Tuesday, July 14, 2015

The really big one

“In the late eighties and early nineties, the paradigm shifted to ‘uh-oh.’ ” — Chris Goldfinger, Oregon State University paleoseismologist 

I'M MADLY in love with the Pacific NorthwestI lived there for awhile — in Endicott, WA; Pullman, WA; Moscow, ID (10 miles from Pullman) and Tacoma, WA. 

Paul has never been to Washington or Oregon. I've been wanting to take him on a grand tour, and secretly thinking (well, maybe not so secretly) that living there would suit us perfectly.



And now I'm thinking HOLY CRAP!!!

This article from The New Yorker was sent to me by my excellent friend Dr. Galen Brooks. It will scare the pants off you.

The Really Big One

By Kathryn Schultz
July 20, 2015

An earthquake will destroy a sizable portion of the coastal Northwest. The question is when.

When the 2011 earthquake and tsunami struck Tohoku, Japan, Chris Goldfinger was two hundred miles away, in the city of Kashiwa, at an international meeting on seismology. As the shaking started, everyone in the room began to laugh. Earthquakes are common in Japan—that one was the third of the week—and the participants were, after all, at a seismology conference. Then everyone in the room checked the time.

Seismologists know that how long an earthquake lasts is a decent proxy for its magnitude. The 1989 earthquake in Loma Prieta, California, which killed sixty-three people and caused six billion dollars’ worth of damage, lasted about fifteen seconds and had a magnitude of 6.9. A thirty-second earthquake generally has a magnitude in the mid-sevens. A minute-long quake is in the high sevens, a two-minute quake has entered the eights, and a three-minute quake is in the high eights. By four minutes, an earthquake has hit magnitude 9.0.

When Goldfinger looked at his watch, it was quarter to three. The conference was wrapping up for the day. He was thinking about sushi. The speaker at the lectern was wondering if he should carry on with his talk. The earthquake was not particularly strong. Then it ticked past the sixty-second mark, making it longer than the others that week. The shaking intensified. The seats in the conference room were small plastic desks with wheels. Goldfinger, who is tall and solidly built, thought, No way am I crouching under one of those for cover. At a minute and a half, everyone in the room got up and went outside.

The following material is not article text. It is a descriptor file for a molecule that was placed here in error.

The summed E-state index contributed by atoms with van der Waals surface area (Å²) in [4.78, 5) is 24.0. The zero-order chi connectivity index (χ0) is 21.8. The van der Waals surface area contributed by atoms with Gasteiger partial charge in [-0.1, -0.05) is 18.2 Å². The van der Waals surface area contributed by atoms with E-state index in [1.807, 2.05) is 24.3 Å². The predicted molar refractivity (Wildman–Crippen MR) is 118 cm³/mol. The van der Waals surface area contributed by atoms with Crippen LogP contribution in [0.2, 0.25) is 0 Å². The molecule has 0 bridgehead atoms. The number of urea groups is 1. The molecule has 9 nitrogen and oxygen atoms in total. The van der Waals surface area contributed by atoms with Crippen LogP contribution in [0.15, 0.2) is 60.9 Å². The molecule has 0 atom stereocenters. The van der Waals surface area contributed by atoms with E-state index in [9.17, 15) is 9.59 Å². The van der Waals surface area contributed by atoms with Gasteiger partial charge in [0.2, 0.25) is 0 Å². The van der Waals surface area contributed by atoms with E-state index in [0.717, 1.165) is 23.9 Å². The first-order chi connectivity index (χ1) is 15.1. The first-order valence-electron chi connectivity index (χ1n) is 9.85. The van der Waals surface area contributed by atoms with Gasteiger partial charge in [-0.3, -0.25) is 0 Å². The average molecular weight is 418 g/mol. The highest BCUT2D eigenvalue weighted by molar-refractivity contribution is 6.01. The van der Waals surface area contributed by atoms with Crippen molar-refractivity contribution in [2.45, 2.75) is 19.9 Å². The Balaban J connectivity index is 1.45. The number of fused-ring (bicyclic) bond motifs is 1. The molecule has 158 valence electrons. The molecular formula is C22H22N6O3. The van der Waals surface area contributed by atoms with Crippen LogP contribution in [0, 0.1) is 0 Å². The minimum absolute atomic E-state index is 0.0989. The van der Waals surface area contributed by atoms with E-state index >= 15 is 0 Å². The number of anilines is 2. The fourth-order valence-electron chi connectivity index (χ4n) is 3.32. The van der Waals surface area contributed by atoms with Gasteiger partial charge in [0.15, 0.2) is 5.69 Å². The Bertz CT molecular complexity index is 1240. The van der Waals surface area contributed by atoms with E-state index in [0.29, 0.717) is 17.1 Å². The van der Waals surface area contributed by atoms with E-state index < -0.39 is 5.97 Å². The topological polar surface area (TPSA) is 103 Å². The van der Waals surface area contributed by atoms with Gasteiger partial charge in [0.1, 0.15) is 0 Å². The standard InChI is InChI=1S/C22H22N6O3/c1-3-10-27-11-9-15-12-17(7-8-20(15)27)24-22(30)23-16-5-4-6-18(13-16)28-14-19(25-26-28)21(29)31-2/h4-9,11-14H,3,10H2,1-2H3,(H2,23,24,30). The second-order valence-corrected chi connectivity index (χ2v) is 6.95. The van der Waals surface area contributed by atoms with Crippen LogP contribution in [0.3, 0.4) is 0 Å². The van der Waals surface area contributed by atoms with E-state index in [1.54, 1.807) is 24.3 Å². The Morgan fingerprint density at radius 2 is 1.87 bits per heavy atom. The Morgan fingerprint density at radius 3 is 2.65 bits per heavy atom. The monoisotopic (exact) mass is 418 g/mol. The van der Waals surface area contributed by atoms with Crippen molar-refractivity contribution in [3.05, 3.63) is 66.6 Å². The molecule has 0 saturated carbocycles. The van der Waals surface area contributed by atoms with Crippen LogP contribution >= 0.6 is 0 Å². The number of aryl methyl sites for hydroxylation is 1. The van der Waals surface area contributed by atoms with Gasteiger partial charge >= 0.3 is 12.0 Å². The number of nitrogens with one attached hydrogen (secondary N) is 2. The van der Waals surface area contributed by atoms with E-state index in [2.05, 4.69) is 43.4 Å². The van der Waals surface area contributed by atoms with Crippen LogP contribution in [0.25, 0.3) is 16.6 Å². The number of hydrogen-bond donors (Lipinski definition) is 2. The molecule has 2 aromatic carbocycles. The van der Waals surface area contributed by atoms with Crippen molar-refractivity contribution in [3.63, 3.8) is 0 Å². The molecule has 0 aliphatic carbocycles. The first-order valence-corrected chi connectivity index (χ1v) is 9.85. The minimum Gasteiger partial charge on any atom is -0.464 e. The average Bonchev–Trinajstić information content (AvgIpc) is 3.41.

It was March. There was a chill in the air, and snow flurries, but no snow on the ground. Nor, from the feel of it, was there ground on the ground. The earth snapped and popped and rippled. It was, Goldfinger thought, like driving through rocky terrain in a vehicle with no shocks, if both the vehicle and the terrain were also on a raft in high seas. The quake passed the two-minute mark. The trees, still hung with the previous autumn’s dead leaves, were making a strange rattling sound. The flagpole atop the building he and his colleagues had just vacated was whipping through an arc of forty degrees. The building itself was base-isolated, a seismic-safety technology in which the body of a structure rests on movable bearings rather than directly on its foundation. Goldfinger lurched over to take a look. The base was lurching, too, back and forth a foot at a time, digging a trench in the yard. He thought better of it, and lurched away. His watch swept past the three-minute mark and kept going.

Oh, shit, Goldfinger thought, although not in dread, at first: in amazement. For decades, seismologists had believed that Japan could not experience an earthquake stronger than magnitude 8.4. In 2005, however, at a conference in Hokudan, a Japanese geologist named Yasutaka Ikeda had argued that the nation should expect a magnitude 9.0 in the near future—with catastrophic consequences, because Japan’s famous earthquake-and-tsunami preparedness, including the height of its sea walls, was based on incorrect science. The presentation was met with polite applause and thereafter largely ignored. Now, Goldfinger realized as the shaking hit the four-minute mark, the planet was proving the Japanese Cassandra right.

Read the rest of the article here: The Big One

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